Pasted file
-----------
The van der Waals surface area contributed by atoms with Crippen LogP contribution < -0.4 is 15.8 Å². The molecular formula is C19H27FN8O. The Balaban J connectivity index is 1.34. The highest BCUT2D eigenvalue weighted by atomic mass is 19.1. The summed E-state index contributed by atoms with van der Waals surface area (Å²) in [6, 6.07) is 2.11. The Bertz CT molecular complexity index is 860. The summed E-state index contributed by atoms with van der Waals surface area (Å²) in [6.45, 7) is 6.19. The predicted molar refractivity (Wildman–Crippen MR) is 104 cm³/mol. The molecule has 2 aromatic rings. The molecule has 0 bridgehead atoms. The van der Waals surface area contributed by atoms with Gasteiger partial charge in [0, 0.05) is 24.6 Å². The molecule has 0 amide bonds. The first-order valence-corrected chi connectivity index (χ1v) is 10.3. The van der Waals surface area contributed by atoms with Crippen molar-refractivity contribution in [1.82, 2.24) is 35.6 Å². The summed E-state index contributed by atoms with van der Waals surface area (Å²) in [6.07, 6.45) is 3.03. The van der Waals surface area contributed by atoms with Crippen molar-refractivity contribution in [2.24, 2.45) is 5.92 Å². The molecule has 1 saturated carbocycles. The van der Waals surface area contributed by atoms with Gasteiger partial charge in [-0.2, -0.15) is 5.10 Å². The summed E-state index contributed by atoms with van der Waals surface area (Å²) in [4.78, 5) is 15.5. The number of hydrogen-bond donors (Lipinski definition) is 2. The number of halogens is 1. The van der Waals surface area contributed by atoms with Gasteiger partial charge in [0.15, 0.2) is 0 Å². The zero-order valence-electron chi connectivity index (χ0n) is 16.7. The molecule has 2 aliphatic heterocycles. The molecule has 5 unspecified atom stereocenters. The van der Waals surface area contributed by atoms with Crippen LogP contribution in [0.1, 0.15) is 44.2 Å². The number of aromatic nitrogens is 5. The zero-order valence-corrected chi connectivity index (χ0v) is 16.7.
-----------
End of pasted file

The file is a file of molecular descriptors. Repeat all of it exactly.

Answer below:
The van der Waals surface area contributed by atoms with Crippen LogP contribution < -0.4 is 15.8 Å². The molecular formula is C19H27FN8O. The Balaban J connectivity index is 1.34. The highest BCUT2D eigenvalue weighted by atomic mass is 19.1. The summed E-state index contributed by atoms with van der Waals surface area (Å²) in [6, 6.07) is 2.11. The Bertz CT molecular complexity index is 860. The summed E-state index contributed by atoms with van der Waals surface area (Å²) in [6.45, 7) is 6.19. The predicted molar refractivity (Wildman–Crippen MR) is 104 cm³/mol. The molecule has 2 aromatic rings. The molecule has 0 bridgehead atoms. The van der Waals surface area contributed by atoms with Gasteiger partial charge in [0, 0.05) is 24.6 Å². The molecule has 0 amide bonds. The first-order valence-corrected chi connectivity index (χ1v) is 10.3. The van der Waals surface area contributed by atoms with Crippen molar-refractivity contribution in [1.82, 2.24) is 35.6 Å². The summed E-state index contributed by atoms with van der Waals surface area (Å²) in [6.07, 6.45) is 3.03. The van der Waals surface area contributed by atoms with Crippen molar-refractivity contribution in [2.24, 2.45) is 5.92 Å². The molecule has 1 saturated carbocycles. The van der Waals surface area contributed by atoms with Gasteiger partial charge in [-0.2, -0.15) is 5.10 Å². The summed E-state index contributed by atoms with van der Waals surface area (Å²) in [4.78, 5) is 15.5. The number of hydrogen-bond donors (Lipinski definition) is 2. The number of halogens is 1. The van der Waals surface area contributed by atoms with Gasteiger partial charge in [0.15, 0.2) is 0 Å². The zero-order valence-electron chi connectivity index (χ0n) is 16.7. The molecule has 2 aliphatic heterocycles. The molecule has 5 unspecified atom stereocenters. The van der Waals surface area contributed by atoms with Crippen LogP contribution in [0.1, 0.15) is 44.2 Å². The number of aromatic nitrogens is 5. The zero-order valence-corrected chi connectivity index (χ0v) is 16.7.